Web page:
A literary analysis asks you to explore and to examine the overall meaning of literary work or certain aspects of a literary work such as plot, setting, theme and characters. This type of assignment encourages you to think deeply about a short story, poem, play, or novel. In the case of short stories, authors write with precision. Every literary element and literary device is carefully selected to convey meaning, create images and emotions in the reader.
Remember to write your essay from your own perspective and focus on literary elements to convey your interpretation of the a short story, poem, or play. Yes, use the text for supportive details for your argument and/or idea.
A short story is a love affair; a novel is a marriage. A short story is a photograph; a novel is a film. - Lorrie Moore
Literary elements make a short story interesting. When you begin your essay, think about which literary elements stand out to you. Think back to short stories you have read in the past; what do you remember about these stories?
Example: In Jack London's short story, To Build a Fire, a the nameless character sets out to visit friends alone in subzero temperatures and slowly freezes to death. The setting plays a prominent role in the story as it is both a character and the setting.
Literature Analysis: Theme
Finding the author's theme is a starting point in writing your paper. Themes are the author's big ideas that are woven throughout a story and expressed by using setting and characters. Many stories deal with more than theme, and some themes are more apparent than others.
A few common themes in literature:
Literary Analysis: Setting
Setting - is the place or location for action within a short story, poem, play, and novel. Setting is usually introduced at the beginning of a story and creates the historical, cultural and social context for characters. However, setting is not limited to place or time, it can symbolize the emotional state of characters ( Edgar Allan Poe's Fall of The House of Usher). Some settings are imaginary such as Mordor in J.R.R. Tolkien's "Lord of The Rings," the village in Shirley Jackson's "The Lottery," and the town of Castle Rock in Stephen King novels.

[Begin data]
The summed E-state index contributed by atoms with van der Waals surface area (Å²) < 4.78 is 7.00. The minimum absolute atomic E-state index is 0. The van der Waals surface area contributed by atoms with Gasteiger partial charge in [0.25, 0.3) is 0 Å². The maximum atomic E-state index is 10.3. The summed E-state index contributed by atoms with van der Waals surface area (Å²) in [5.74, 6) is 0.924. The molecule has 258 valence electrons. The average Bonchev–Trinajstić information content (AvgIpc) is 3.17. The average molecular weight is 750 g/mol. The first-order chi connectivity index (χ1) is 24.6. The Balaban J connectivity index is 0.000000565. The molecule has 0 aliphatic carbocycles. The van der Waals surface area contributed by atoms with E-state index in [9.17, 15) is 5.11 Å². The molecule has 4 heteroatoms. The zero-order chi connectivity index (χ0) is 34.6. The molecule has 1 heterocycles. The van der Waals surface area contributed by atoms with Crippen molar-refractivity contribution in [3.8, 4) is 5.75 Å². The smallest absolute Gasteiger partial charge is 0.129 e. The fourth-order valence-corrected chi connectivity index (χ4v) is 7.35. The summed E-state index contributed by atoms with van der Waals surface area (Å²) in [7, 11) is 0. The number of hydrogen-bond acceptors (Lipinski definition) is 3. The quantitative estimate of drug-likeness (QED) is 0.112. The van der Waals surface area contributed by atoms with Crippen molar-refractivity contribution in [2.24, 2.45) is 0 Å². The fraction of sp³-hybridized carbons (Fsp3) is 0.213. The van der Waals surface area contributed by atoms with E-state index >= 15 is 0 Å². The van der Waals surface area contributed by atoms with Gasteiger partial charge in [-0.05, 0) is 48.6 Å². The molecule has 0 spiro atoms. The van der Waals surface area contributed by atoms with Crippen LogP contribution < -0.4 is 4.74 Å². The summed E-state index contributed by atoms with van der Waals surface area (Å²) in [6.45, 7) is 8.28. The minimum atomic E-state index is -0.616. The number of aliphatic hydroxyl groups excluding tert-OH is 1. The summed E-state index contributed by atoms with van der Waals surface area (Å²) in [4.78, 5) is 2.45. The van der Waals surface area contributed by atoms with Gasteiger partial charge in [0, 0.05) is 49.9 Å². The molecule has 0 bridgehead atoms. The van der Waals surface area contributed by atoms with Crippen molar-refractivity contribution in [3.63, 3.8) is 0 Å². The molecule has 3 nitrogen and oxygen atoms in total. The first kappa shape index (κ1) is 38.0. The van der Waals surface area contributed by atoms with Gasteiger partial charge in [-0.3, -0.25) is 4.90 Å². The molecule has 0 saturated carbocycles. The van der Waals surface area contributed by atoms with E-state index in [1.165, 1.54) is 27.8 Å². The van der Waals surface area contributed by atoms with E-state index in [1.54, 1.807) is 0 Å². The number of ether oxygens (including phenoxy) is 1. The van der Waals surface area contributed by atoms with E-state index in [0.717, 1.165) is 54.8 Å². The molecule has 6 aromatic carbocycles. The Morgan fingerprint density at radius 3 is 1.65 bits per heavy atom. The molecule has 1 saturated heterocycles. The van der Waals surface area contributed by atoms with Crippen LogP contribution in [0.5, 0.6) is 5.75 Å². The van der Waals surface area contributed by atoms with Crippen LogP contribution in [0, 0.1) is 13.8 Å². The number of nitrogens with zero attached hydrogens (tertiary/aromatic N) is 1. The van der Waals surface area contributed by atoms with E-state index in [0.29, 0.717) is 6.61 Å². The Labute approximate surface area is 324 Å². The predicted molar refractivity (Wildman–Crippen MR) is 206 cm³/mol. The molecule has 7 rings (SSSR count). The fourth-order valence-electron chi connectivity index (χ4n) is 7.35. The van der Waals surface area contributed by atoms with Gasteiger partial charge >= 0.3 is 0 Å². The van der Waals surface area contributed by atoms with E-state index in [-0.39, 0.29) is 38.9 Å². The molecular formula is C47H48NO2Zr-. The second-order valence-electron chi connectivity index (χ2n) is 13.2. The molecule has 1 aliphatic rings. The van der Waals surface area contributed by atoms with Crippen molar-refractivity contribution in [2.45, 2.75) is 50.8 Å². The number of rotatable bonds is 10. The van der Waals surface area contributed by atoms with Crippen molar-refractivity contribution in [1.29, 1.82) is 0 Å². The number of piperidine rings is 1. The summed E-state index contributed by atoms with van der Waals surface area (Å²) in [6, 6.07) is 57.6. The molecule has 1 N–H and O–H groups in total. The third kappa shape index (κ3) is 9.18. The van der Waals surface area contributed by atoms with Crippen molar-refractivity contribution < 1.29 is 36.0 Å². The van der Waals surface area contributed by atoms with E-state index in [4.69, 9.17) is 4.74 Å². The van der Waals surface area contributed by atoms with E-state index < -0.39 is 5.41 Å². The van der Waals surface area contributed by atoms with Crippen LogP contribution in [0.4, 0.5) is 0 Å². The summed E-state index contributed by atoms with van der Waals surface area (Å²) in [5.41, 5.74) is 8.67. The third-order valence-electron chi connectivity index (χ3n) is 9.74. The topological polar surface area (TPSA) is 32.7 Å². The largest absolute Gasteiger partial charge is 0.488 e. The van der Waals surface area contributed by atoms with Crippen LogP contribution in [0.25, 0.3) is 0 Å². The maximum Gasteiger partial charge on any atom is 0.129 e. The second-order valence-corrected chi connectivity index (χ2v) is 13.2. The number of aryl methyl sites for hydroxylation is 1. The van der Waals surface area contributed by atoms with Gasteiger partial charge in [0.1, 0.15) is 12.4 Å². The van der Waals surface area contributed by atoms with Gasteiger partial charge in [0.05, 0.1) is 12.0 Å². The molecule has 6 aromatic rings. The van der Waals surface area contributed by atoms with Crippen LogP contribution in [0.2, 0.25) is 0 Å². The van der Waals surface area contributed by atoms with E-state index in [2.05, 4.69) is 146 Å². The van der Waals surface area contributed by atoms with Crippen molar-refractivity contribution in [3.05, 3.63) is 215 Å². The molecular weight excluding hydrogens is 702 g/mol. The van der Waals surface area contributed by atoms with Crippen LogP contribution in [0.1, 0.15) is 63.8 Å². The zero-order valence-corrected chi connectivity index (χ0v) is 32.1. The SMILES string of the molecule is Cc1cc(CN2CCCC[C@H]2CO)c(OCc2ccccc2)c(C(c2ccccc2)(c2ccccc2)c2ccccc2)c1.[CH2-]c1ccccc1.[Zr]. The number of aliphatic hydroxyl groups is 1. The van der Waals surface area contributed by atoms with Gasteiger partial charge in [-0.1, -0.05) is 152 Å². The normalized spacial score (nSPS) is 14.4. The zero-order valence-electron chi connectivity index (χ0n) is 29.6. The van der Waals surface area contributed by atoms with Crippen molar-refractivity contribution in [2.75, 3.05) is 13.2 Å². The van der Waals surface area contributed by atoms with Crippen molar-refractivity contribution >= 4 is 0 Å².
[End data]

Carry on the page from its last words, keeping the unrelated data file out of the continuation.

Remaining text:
Literary Analysis - Plot
Plot forms a memory in the reader's mind. It follows a pattern or patterns to create a story line the reader can dive into and follow characters. Plot allows characters to come alive and affect the story line in order of events. Understanding key plot events will help you analyze, interpret and explain the story.
The standard plot pattern: Introduction (setting) - Rising Action - Climax - Falling Action - Resolution.
"A plot is thousand times more unsettling than an argument, which may be answered." -Eudora Welty
Literary Analysis: Characters
When writing about characters in a literature analysis, poise questions to help you gain a deeper insight into the characters and their importance in telling the story.
Think about the role a character plays in a short story:
"The key to creating better plots rests in a deeper understanding of character." - Kristen Lamb, quote from Great Characters–The Beating Heart of Great Fiction
Authors have a plethora of literary devices to choose from to convey meaning. They are the tools and techniques employed to enrich a story or poem to capture the attention of a reader.
A short and simple list of common literary devices:
Website: Literary Devices and Literary Terms: This website provides literary device and literary terms definitions and examples.